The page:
I am a little ashamed to admit it, but my record of seeing Ipswich play Blackpool is rather poor and weirdly, of the nine occasions on which I have seen Blackpool play away from home, six of them have been at Layer Road, Elm Park, Griffin Park or Fratton Park, not Portman Road. Of course I have excuses. Ipswich’s first nine fixtures against the Tangerines in the 1960’s and early 1970’s occurred before I attended my first game in April 1971. Town then didn’t play Blackpool at all throughout the 1980’s and 1990’s which were the years when I had the time, the money and inclination to rarely miss a game. When Town’s and Blackpool’s paths next crossed again, in the 2007/08 season, I am pleased to say I did make it to both Portman Road and Bloomfield Road; but one visit to the coastal town they forgot to close down was enough for me, and I haven’t been back since, despite the lovely trams.
In 2009 the home fixture versus Blackpool coincided rather inconveniently with my father’s funeral; I guess I could have sneaked away after the interment; he wouldn’t have minded I don’t suppose, particularly given that he was dead beneath a couple of metres of Suffolk sod, but some of the relatives and other folk left breathing might have thought it was a bit off. Since then, due to disillusionment inspired by the appointment of Roy Keane, a four year spell on the committee of an Eastern Counties League club and then a sudden illness I have made it to just two of the seven subsequent Portman Road fixtures. Today therefore I am rather chuffed to even be ‘virtually’ at the game, courtesy of the ifollow and I have even ordered a programme, which I am pleased to say has arrived in this post this morning; well played Royal Mail.
The post isn’t the only good thing about today I find. It’s a beautifully grey, dank winter’s day and a pall of dull cloud hangs over the horizon as I take a walk along puddle strewn roads between sodden fields and beneath the gaunt, dripping trees. It’s a lovely day for football. Back in the warmth of my centrally heated home I enjoy a pre-match ‘pint’ of fennel tea; I awoke in the small hours with a terrible stomach ache and it feels like it might still have a grievance. My wife Paulene is watching Troyes v Toulouse on BEINSports tv and I join her on the sofa for the top of the table Ligue 2 clash; Paulene kindly says she will forgo the second half so that I can watch the ifollow in the comfort of the living room; she’ll just sit and read.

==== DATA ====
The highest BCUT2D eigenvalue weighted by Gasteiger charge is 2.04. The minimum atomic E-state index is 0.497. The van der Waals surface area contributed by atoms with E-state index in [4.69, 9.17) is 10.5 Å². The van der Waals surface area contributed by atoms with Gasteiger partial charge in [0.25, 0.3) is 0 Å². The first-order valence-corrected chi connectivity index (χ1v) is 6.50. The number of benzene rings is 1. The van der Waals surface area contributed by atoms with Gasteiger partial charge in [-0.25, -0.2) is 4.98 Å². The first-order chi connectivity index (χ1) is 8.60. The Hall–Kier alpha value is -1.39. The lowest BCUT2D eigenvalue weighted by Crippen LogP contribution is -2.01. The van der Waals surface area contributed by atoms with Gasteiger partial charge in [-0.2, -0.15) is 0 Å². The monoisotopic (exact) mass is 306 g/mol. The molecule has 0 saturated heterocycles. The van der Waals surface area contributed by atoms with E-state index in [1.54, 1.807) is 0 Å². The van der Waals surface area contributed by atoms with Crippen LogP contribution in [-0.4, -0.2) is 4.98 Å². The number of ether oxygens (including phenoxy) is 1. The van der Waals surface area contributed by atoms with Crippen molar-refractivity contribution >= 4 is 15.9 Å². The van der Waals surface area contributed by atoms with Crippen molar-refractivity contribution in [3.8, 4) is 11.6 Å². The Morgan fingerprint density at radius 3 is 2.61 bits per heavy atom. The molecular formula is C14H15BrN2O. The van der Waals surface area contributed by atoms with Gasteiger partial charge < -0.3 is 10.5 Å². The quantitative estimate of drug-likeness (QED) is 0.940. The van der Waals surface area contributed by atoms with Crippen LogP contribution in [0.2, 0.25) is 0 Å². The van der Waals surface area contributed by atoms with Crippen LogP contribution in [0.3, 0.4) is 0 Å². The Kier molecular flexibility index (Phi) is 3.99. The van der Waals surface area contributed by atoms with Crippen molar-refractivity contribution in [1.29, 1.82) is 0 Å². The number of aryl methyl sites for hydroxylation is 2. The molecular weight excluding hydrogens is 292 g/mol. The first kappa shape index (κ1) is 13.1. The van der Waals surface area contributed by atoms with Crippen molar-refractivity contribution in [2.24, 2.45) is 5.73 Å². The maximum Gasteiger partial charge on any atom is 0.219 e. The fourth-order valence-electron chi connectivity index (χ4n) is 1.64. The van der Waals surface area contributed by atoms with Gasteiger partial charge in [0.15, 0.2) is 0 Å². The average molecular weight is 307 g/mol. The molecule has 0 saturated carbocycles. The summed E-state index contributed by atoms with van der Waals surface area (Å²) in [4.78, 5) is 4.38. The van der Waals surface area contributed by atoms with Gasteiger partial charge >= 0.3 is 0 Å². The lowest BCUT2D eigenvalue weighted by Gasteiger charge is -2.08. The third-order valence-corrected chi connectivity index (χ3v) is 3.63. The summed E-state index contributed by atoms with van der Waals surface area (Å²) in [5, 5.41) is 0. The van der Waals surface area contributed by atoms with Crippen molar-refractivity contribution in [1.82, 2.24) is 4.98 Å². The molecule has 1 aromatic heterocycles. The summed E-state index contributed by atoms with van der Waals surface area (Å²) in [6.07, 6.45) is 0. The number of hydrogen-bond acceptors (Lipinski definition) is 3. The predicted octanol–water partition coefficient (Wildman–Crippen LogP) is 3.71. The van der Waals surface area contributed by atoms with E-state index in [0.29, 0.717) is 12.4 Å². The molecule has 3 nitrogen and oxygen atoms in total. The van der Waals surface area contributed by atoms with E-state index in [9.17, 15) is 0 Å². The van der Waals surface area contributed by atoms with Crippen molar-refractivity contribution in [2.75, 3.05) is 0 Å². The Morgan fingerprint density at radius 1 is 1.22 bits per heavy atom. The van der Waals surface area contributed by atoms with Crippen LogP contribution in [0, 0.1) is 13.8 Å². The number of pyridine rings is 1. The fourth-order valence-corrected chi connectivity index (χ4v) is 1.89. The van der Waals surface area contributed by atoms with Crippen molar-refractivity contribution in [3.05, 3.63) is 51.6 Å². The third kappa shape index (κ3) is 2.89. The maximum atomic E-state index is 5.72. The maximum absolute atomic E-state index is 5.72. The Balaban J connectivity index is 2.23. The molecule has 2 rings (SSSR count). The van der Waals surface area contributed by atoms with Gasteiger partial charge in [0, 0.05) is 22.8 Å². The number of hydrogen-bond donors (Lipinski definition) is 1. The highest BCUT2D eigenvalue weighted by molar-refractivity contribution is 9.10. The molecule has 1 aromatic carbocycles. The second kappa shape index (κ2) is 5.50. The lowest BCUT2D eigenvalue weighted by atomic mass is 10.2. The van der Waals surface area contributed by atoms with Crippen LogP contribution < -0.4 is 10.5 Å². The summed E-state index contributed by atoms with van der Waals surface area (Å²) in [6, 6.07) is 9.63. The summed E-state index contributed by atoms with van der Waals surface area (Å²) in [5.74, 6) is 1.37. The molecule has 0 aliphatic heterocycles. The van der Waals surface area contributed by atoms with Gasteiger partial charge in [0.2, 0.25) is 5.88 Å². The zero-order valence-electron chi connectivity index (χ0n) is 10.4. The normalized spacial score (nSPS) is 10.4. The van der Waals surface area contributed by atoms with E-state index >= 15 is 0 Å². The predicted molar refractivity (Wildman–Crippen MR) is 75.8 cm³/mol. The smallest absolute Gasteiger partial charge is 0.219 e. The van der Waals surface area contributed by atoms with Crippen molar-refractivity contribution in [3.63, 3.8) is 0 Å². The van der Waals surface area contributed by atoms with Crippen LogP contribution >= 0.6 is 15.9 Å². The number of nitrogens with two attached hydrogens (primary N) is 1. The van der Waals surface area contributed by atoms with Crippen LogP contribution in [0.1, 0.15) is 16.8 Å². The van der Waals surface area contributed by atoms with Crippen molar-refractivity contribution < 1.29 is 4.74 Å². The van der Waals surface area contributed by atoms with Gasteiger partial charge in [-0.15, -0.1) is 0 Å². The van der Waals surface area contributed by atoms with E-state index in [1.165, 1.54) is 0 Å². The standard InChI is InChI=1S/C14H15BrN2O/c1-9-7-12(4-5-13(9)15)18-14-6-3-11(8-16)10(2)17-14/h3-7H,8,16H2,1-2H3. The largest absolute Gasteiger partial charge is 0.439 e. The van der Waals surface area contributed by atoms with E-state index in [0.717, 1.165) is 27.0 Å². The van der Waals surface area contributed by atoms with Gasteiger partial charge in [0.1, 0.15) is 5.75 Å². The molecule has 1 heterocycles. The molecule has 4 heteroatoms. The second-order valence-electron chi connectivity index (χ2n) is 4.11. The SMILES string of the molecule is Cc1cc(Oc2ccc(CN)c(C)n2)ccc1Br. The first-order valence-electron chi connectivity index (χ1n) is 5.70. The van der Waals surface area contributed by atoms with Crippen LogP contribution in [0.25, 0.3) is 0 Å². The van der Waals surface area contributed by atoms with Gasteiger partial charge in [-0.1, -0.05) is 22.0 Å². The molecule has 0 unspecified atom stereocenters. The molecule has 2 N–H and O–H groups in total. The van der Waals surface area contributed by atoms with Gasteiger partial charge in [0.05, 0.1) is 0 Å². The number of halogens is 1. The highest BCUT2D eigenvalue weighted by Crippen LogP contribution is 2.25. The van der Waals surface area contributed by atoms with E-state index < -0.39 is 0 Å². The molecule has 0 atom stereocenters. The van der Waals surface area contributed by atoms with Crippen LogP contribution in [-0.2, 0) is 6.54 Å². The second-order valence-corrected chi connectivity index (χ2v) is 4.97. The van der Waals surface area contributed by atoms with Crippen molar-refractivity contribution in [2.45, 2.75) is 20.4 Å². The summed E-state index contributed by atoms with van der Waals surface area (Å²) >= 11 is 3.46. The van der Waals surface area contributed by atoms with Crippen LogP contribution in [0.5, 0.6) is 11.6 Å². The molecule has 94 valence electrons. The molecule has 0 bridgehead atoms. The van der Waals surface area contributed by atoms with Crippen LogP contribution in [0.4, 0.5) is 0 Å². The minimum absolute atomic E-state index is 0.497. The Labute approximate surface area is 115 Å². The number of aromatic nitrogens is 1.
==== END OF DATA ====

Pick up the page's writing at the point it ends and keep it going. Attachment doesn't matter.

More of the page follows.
Having left the Stade de l’Aube with second placed Toulouse enjoying a 1-0 half-time lead over first placed Troyes, I log into the ifollow in time to hear the names of today’s virtual mascots, Sheeran, Adolf and Brenner, being announced, or rather given their “Shout Out”, although thankfully no one actually shouts them out. The mascots’ names may really have been Sebastien, Brodie and Zak, but I couldn’t say for sure and I like to think either set of names is equally plausible. A brief excerpt of commentary follows from 2013 when a goal from the underrated but foolish Michael Chopra gave Town our last but one victory over Blackpool at Portman Road. Finally the main event arrives, and the BBC Radio Suffolk studio hands over to “Mick Mills alongside Brenner Woolley.”
Brenner’s opening gambit is that defeat for Town this afternoon is “something that simply cannot be allowed to happen” although he doesn’t raise our hopes much as he refers to Town being “stuck in this malaise”, and I imagine a world in which Morrissey is a BBC local radio football commentator. Brenner asks Mick what he makes of Luke Chambers being dropped from the team for today’s game. Mick is not surprised but clearly feeling solidarity with another Town captain he admits to feeling “shameful” about it, which he shouldn’t because unless he’s not telling us something it wasnt his decision. Mick explains how Chambers has been a “fabulous servant” and whilst he’s not a “10” each week, he’s never a “3” either, and is “…right in the middle of those”; which makes him a six and a half which is almost on the sunny side of solidly average. Mick carries on with his monologue and I drift off before I am eventually shaken from my reverie by Brenner’s joyful sounding reference to a possible “Sears, Parrott partnership”. I don’t suppose for a minute such a thing will happen and suspect Brenner simply liked the sound of those three words together, I know I did. Blackpool kick off towards Churchman’s in their “all tangerine” kit and Brenner ignores the white band across their shoulders.